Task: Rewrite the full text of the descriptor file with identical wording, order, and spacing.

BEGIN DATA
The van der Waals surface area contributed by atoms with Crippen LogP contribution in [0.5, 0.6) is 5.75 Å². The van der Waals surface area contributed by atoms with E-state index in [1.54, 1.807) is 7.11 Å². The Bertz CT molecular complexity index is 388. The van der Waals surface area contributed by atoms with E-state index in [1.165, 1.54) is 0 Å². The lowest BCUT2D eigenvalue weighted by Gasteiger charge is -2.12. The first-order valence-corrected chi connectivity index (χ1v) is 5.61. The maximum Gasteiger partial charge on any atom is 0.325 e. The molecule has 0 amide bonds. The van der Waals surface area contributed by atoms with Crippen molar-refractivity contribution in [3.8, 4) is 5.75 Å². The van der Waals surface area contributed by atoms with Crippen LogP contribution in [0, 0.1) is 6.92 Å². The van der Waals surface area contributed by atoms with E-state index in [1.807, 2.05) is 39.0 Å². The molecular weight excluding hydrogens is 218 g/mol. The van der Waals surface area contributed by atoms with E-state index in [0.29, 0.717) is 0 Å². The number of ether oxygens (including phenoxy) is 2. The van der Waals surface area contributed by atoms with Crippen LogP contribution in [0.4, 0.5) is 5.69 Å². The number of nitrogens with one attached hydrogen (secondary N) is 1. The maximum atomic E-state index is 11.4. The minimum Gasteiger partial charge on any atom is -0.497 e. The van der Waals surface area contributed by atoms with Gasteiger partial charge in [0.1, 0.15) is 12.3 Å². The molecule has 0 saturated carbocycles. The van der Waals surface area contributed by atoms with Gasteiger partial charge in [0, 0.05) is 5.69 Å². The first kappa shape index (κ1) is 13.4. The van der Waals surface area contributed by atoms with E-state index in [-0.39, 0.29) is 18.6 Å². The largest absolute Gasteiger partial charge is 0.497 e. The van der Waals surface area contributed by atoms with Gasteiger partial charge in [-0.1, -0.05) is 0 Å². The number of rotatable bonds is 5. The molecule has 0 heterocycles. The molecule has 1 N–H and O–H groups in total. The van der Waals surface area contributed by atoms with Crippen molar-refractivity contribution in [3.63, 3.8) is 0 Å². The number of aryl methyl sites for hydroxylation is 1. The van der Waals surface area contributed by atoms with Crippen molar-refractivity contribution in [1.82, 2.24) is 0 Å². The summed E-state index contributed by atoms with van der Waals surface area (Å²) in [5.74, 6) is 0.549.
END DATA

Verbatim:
The van der Waals surface area contributed by atoms with Crippen LogP contribution in [0.5, 0.6) is 5.75 Å². The van der Waals surface area contributed by atoms with E-state index in [1.54, 1.807) is 7.11 Å². The Bertz CT molecular complexity index is 388. The van der Waals surface area contributed by atoms with E-state index in [1.165, 1.54) is 0 Å². The lowest BCUT2D eigenvalue weighted by Gasteiger charge is -2.12. The first-order valence-corrected chi connectivity index (χ1v) is 5.61. The maximum Gasteiger partial charge on any atom is 0.325 e. The molecule has 0 amide bonds. The van der Waals surface area contributed by atoms with Crippen molar-refractivity contribution in [3.8, 4) is 5.75 Å². The van der Waals surface area contributed by atoms with Crippen LogP contribution in [0, 0.1) is 6.92 Å². The van der Waals surface area contributed by atoms with E-state index in [1.807, 2.05) is 39.0 Å². The molecular weight excluding hydrogens is 218 g/mol. The van der Waals surface area contributed by atoms with E-state index in [0.29, 0.717) is 0 Å². The number of ether oxygens (including phenoxy) is 2. The van der Waals surface area contributed by atoms with Crippen LogP contribution in [0.4, 0.5) is 5.69 Å². The number of nitrogens with one attached hydrogen (secondary N) is 1. The maximum atomic E-state index is 11.4. The minimum Gasteiger partial charge on any atom is -0.497 e. The van der Waals surface area contributed by atoms with Gasteiger partial charge in [0.1, 0.15) is 12.3 Å². The molecule has 0 saturated carbocycles. The van der Waals surface area contributed by atoms with Gasteiger partial charge in [0, 0.05) is 5.69 Å². The first kappa shape index (κ1) is 13.4. The van der Waals surface area contributed by atoms with E-state index in [-0.39, 0.29) is 18.6 Å². The largest absolute Gasteiger partial charge is 0.497 e. The van der Waals surface area contributed by atoms with Gasteiger partial charge in [-0.1, -0.05) is 0 Å². The number of rotatable bonds is 5. The molecule has 0 heterocycles. The molecule has 1 N–H and O–H groups in total. The van der Waals surface area contributed by atoms with Crippen molar-refractivity contribution in [3.63, 3.8) is 0 Å². The number of aryl methyl sites for hydroxylation is 1. The van der Waals surface area contributed by atoms with Crippen molar-refractivity contribution in [1.82, 2.24) is 0 Å². The summed E-state index contributed by atoms with van der Waals surface area (Å²) in [5.74, 6) is 0.549.